Thursday, March 07, 2013

Next Up, Sri Lanka?

'Liturgy and rites'...

From the Associated Press:
COLOMBO, Sri Lanka (AP) — In one of his first appointments as pope, Benedict XVI picked a Sri Lankan archbishop to return to the Vatican for a top post overseeing the church's liturgy and rites. 
The choice of Malcolm Ranjith in 2005 rewarded a strong voice of tradition — so rigid that some critics regard it even as backward-looking. 
And it came as the church increasingly grappled with a critical question for the future: How much innovation can be allowed to cater to developing world congregations with fast-growing flocks? ... 
"The Cardinal Malcolm Ranjith's leadership quality is fantastic, excellent, and very specially the sermons," said Vijitha Ariyaratna, who works at a Colombo church. "The homilies are down to earth, they are simplified. I really admire him." 
Ranjith, however, has also earned detractors for his strong affinity for traditions in worship, such as the Latin Mass, that others have left behind. 
In 2009, he banned lay deacons from preaching in the Colombo archdiocese and required that Holy Communion only be offered to those kneeling and the communion wafer placed directly on their tongue — a style that has been abandoned by many parishes in the West.

Wednesday, March 06, 2013

Rand Paul's Triumph

I have to say, I am mesmerized by Rand Paul's filibuster. Going on eight hours now. It is classic.

Monday, March 04, 2013

Fake 'Bishop' Called Out

Note the pashmina used as a sash. 'Easy enough to spot' is right. Pretty embarrassing. 

Just when you think you've heard it all. From ABC News:
Among the men in red gathering today at the Vatican ahead of the papal election, the impostor in purple was easy enough to spot.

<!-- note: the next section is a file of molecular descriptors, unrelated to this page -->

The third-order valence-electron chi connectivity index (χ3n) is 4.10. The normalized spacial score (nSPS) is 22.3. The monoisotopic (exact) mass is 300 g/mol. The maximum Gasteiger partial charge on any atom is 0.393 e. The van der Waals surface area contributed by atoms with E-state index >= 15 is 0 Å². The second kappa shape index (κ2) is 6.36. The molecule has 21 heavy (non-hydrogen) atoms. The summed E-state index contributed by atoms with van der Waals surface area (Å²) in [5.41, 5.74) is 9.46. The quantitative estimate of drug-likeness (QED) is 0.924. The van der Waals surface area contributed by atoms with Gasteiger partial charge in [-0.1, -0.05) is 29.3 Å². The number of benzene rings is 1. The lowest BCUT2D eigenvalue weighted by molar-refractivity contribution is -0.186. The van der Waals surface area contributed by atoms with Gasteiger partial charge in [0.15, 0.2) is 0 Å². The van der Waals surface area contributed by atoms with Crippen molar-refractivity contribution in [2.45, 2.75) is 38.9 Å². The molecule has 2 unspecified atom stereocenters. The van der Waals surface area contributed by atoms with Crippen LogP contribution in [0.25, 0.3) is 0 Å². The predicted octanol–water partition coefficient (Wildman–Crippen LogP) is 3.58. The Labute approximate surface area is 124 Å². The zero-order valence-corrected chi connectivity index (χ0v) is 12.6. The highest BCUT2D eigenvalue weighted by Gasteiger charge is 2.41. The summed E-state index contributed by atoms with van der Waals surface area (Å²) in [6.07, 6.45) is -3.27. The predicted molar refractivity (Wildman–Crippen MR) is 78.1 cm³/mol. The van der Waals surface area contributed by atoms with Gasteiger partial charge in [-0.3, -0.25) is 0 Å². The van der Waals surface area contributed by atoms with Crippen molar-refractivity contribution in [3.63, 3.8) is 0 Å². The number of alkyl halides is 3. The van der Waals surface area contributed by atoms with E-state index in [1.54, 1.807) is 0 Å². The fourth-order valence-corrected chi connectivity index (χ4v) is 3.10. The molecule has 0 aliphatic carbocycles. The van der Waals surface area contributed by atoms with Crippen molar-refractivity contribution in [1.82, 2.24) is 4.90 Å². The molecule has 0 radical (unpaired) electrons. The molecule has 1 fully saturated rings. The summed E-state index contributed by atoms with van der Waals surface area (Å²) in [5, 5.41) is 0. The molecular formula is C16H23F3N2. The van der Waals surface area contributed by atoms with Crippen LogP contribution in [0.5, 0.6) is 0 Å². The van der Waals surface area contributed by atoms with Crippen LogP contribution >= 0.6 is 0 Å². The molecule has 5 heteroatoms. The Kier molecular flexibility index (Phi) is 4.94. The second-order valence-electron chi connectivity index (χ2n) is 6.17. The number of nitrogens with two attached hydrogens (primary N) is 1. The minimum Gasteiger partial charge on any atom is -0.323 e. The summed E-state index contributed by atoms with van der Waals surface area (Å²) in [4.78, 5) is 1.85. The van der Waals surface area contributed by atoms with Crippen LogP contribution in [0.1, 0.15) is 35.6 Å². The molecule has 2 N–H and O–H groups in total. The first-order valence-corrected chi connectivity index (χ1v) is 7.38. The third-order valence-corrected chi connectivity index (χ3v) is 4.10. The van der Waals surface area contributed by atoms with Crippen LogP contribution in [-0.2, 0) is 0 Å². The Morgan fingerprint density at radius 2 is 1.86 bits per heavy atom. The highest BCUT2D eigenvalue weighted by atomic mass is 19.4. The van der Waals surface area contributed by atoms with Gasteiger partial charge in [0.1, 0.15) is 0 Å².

The meeting had not yet begun when someone noticed that one of the bishops posing for pictures with the arriving cardinals was wearing his cassock and his crucifix slightly too short. 
On closer inspection they realized his purple sash was just a scarf.
I guess conclaves bring out the crazies.

Sunday, March 03, 2013

When in Rome...

Some clerical couture for you:

March 11

And so the date is set for the start of conclave. Apparently, this story was premature. The start of the conclave is still a question mark.

Saturday, March 02, 2013

Two Keys for Evangelization

"The only really effective apologia for Christianity comes down to two arguments, namely, the saints the Church has produced and the art which has grown in her womb." ~excerpt from The Ratzinger Report

On Belonging to a Minority

The City of God and the City of Man
Today more than ever the Christian must be aware that he belongs to a minority and that he is in opposition to everything that appears good, obvious, logical to the 'spirit of the world', as the New Testament calls it. Among the most urgent tasks facing Christians is that of regaining the capacity of nonconformism, i.e., the capacity to oppose many developments of the surrounding culture. ~Cardinal Joseph Ratzinger, The Ratzinger Report: An Exclusive Interview on the State of the Church

And this interview is from 1985. How much more necessary is the need for nonconformism in today's zeitgeist?